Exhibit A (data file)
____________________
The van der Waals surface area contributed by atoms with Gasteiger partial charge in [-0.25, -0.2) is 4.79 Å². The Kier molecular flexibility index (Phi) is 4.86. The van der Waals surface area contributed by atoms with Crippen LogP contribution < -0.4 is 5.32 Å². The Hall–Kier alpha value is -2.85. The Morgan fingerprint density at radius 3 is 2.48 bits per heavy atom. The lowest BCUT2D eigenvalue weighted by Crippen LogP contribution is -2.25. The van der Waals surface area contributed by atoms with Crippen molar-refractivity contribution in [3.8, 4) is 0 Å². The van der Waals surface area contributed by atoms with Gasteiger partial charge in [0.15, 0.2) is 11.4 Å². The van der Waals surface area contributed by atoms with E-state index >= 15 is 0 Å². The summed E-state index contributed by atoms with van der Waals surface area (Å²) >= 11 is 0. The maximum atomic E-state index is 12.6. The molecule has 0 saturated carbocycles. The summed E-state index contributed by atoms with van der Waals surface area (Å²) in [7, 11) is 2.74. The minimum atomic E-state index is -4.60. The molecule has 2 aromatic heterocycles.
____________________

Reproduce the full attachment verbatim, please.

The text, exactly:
The van der Waals surface area contributed by atoms with Gasteiger partial charge in [-0.25, -0.2) is 4.79 Å². The Kier molecular flexibility index (Phi) is 4.86. The van der Waals surface area contributed by atoms with Crippen LogP contribution < -0.4 is 5.32 Å². The Hall–Kier alpha value is -2.85. The Morgan fingerprint density at radius 3 is 2.48 bits per heavy atom. The lowest BCUT2D eigenvalue weighted by Crippen LogP contribution is -2.25. The van der Waals surface area contributed by atoms with Crippen molar-refractivity contribution in [3.8, 4) is 0 Å². The van der Waals surface area contributed by atoms with Gasteiger partial charge in [0.15, 0.2) is 11.4 Å². The van der Waals surface area contributed by atoms with E-state index >= 15 is 0 Å². The summed E-state index contributed by atoms with van der Waals surface area (Å²) >= 11 is 0. The maximum atomic E-state index is 12.6. The molecule has 0 saturated carbocycles. The summed E-state index contributed by atoms with van der Waals surface area (Å²) in [7, 11) is 2.74. The minimum atomic E-state index is -4.60. The molecule has 2 aromatic heterocycles.